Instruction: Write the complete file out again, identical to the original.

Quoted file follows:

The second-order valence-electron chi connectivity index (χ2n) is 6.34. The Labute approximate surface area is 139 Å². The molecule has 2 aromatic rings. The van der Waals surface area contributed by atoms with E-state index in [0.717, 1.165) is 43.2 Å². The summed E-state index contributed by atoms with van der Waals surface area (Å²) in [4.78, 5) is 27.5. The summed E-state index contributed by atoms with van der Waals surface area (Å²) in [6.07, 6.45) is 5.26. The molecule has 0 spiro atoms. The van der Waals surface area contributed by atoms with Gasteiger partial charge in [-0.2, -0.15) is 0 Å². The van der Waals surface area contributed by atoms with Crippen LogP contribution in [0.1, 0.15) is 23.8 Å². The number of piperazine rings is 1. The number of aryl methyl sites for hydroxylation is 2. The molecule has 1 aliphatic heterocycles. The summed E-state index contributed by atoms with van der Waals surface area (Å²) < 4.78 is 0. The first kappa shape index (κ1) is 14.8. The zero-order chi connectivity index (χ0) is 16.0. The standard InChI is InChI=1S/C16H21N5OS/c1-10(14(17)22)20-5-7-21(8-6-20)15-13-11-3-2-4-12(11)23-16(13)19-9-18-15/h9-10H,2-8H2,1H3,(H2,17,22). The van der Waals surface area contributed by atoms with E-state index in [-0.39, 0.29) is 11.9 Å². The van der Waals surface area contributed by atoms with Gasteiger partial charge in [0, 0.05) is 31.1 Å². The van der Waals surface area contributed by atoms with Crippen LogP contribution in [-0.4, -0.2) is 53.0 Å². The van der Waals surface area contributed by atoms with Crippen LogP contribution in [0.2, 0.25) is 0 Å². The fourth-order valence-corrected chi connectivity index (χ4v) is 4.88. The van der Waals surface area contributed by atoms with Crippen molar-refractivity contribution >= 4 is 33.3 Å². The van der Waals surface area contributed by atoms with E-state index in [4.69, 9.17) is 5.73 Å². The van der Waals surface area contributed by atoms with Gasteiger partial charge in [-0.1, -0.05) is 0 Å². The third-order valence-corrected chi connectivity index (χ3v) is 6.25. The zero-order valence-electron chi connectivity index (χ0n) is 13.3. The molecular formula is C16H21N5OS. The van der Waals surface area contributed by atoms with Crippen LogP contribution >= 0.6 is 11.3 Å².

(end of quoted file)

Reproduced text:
The second-order valence-electron chi connectivity index (χ2n) is 6.34. The Labute approximate surface area is 139 Å². The molecule has 2 aromatic rings. The van der Waals surface area contributed by atoms with E-state index in [0.717, 1.165) is 43.2 Å². The summed E-state index contributed by atoms with van der Waals surface area (Å²) in [4.78, 5) is 27.5. The summed E-state index contributed by atoms with van der Waals surface area (Å²) in [6.07, 6.45) is 5.26. The molecule has 0 spiro atoms. The van der Waals surface area contributed by atoms with Gasteiger partial charge in [-0.2, -0.15) is 0 Å². The van der Waals surface area contributed by atoms with Crippen LogP contribution in [0.1, 0.15) is 23.8 Å². The number of piperazine rings is 1. The number of aryl methyl sites for hydroxylation is 2. The molecule has 1 aliphatic heterocycles. The summed E-state index contributed by atoms with van der Waals surface area (Å²) < 4.78 is 0. The first kappa shape index (κ1) is 14.8. The zero-order chi connectivity index (χ0) is 16.0. The standard InChI is InChI=1S/C16H21N5OS/c1-10(14(17)22)20-5-7-21(8-6-20)15-13-11-3-2-4-12(11)23-16(13)19-9-18-15/h9-10H,2-8H2,1H3,(H2,17,22). The van der Waals surface area contributed by atoms with E-state index in [-0.39, 0.29) is 11.9 Å². The van der Waals surface area contributed by atoms with Gasteiger partial charge in [0, 0.05) is 31.1 Å². The van der Waals surface area contributed by atoms with Crippen LogP contribution in [-0.4, -0.2) is 53.0 Å². The van der Waals surface area contributed by atoms with Crippen LogP contribution in [0.2, 0.25) is 0 Å². The fourth-order valence-corrected chi connectivity index (χ4v) is 4.88. The van der Waals surface area contributed by atoms with Crippen molar-refractivity contribution >= 4 is 33.3 Å². The van der Waals surface area contributed by atoms with E-state index in [4.69, 9.17) is 5.73 Å². The van der Waals surface area contributed by atoms with Gasteiger partial charge in [-0.1, -0.05) is 0 Å². The third-order valence-corrected chi connectivity index (χ3v) is 6.25. The zero-order valence-electron chi connectivity index (χ0n) is 13.3. The molecular formula is C16H21N5OS. The van der Waals surface area contributed by atoms with Crippen LogP contribution >= 0.6 is 11.3 Å².